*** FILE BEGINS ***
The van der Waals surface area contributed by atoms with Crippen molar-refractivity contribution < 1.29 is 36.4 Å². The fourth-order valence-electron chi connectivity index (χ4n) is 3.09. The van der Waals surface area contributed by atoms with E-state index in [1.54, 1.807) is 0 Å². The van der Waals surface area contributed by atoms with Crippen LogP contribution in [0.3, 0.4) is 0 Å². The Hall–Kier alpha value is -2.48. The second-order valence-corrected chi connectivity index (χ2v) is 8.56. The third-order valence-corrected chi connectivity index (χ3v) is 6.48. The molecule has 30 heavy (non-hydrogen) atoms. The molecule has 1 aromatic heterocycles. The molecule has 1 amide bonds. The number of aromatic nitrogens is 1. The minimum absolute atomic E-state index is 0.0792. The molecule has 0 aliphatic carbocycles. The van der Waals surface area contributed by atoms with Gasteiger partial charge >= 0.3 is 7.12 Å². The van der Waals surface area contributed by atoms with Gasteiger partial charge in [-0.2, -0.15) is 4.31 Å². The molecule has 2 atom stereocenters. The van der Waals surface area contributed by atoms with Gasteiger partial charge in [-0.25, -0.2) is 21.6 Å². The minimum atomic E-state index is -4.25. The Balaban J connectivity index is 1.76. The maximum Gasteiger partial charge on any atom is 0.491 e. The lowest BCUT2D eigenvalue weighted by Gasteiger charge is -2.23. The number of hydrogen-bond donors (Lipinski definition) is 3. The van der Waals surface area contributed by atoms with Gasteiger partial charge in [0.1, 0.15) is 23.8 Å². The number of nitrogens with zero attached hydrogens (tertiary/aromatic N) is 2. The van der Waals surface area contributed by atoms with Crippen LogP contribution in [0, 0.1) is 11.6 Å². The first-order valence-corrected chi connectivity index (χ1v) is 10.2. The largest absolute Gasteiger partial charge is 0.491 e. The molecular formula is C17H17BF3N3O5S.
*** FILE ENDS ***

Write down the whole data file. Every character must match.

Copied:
The van der Waals surface area contributed by atoms with Crippen molar-refractivity contribution < 1.29 is 36.4 Å². The fourth-order valence-electron chi connectivity index (χ4n) is 3.09. The van der Waals surface area contributed by atoms with E-state index in [1.54, 1.807) is 0 Å². The van der Waals surface area contributed by atoms with Crippen LogP contribution in [0.3, 0.4) is 0 Å². The Hall–Kier alpha value is -2.48. The second-order valence-corrected chi connectivity index (χ2v) is 8.56. The third-order valence-corrected chi connectivity index (χ3v) is 6.48. The molecule has 30 heavy (non-hydrogen) atoms. The molecule has 1 aromatic heterocycles. The molecule has 1 amide bonds. The number of aromatic nitrogens is 1. The minimum absolute atomic E-state index is 0.0792. The molecule has 0 aliphatic carbocycles. The van der Waals surface area contributed by atoms with Gasteiger partial charge >= 0.3 is 7.12 Å². The van der Waals surface area contributed by atoms with Gasteiger partial charge in [-0.2, -0.15) is 4.31 Å². The molecule has 2 atom stereocenters. The van der Waals surface area contributed by atoms with Gasteiger partial charge in [-0.25, -0.2) is 21.6 Å². The minimum atomic E-state index is -4.25. The Balaban J connectivity index is 1.76. The maximum Gasteiger partial charge on any atom is 0.491 e. The lowest BCUT2D eigenvalue weighted by Gasteiger charge is -2.23. The number of hydrogen-bond donors (Lipinski definition) is 3. The van der Waals surface area contributed by atoms with Gasteiger partial charge in [0.1, 0.15) is 23.8 Å². The number of nitrogens with zero attached hydrogens (tertiary/aromatic N) is 2. The van der Waals surface area contributed by atoms with Crippen LogP contribution in [0, 0.1) is 11.6 Å². The first-order valence-corrected chi connectivity index (χ1v) is 10.2. The largest absolute Gasteiger partial charge is 0.491 e. The molecular formula is C17H17BF3N3O5S.